We assume that most, if not all, of our actions arise from within us. We talk about drives, preferences, goals and intentions as if they are, without question, the only forces that move us. And as a result we pay little attention to the way we’re brought about by what’s around us – the people, places and things we encounter repeatedly in our lives.
The inner drive model gives much more weight than is due to our conscious selves – the explicit choice-making part of us that we most readily identify as ‘I’. Much of the time, it’s not this ‘I’ that’s in operation, but a much more automatic, habitual aspect of us that’s skilful at navigating through the world without needing our conscious intervention. This ‘I’ knows the world through its repeated interactions with it. It can navigate stairs, roads, chairs, doors, people, windows, showers, toothbrushes, pens, paper, phones, cars, trains… everything we have to do without really thinking about it.
The automatic ‘I’ is sophisticated enough to take part in conversations, guide our speech (once the conscious ‘I’ has set an intention or a direction) and drive us home. And, rather than being separate from the world, it relies on the world to orient it. It is drawn out by the affordances that surround us – the door handles, keyholes, street crossings, utensils, chairs, keyboards, and people that we have become skilful at responding to by years of apprenticeship.
We quite easily see that this is the case if we visit an unfamiliar culture where the tools, signs, symbols and practices make no sense – there we really have to think in order to get around (if we can get around at all). It’s incredibly hard work. There is little or nothing to draw out from us the skilful, embodied, habitual, automatic response upon which we rely so much. In these situations we feel most acutely our separateness from the world as conscious, thinking, deciding beings. The rest of the time, when we’re on automatic, in a culture with which we’re familiar, there really is very little separation between ourselves and the world to which we’re in the midst of skilfully responding.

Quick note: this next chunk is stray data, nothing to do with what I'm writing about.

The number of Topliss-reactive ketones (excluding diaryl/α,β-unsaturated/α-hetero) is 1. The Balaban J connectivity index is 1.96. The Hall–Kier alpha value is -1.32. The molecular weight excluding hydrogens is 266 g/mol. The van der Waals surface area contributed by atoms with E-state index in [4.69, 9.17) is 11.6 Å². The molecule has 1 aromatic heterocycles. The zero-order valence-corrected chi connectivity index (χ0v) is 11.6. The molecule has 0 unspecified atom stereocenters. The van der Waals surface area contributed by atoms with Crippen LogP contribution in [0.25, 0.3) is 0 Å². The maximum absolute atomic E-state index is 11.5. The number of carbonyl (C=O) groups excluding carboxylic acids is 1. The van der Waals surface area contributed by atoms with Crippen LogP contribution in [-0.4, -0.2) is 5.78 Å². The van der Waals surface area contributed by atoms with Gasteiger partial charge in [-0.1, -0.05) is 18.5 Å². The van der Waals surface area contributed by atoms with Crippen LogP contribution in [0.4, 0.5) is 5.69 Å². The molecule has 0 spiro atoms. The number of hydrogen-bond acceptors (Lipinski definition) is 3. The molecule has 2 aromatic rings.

And this is one of the reasons why so many of our ways of accounting for the actions people take in our organisations are so unhelpful. Individual performance reviews and targets locate agency solely in the separate conscious self – we are punished or rewarded, hired and fired, blamed and praised as if it’s only the separate inner world of thought and choice that’s relevant to the actions we take. As if what we are in the midst of has no part to play in what happens.
But we are, in significant part, being brought forth by what we’re surrounded by. Which is why it should be no surprise that when we force people to leave (‘manage them out’) we often find the very same problems recurring in the hands of the next person into the role. We are blind to the history that’s bringing about our difficulty. Which is because we’re blind to the surrounding world of people, objects, places and systems that’s bringing it about too.
And so when trouble arises in our organisations it’s enormously helpful to start looking systemically. Not simply ‘who is responsible for this?’, but also ‘what in this system is bringing about this difficulty?’. Instead of ‘let’s get rid of this troublemaker’ we could ask ourselves ‘how are we, collectively, and our whole situation with its tools, procedures, relationships and environments bringing about this trouble?’.
We’d save ourselves, and those we so easily blame, enormous heartache and practical difficulty if we were prepared take this seriously just a little more often.
For a powerful and practical exploration of this topic, you could take a look at Barry Oshry’s work, especially his book Seeing Systems.
Photo by Lior Solomons-Wise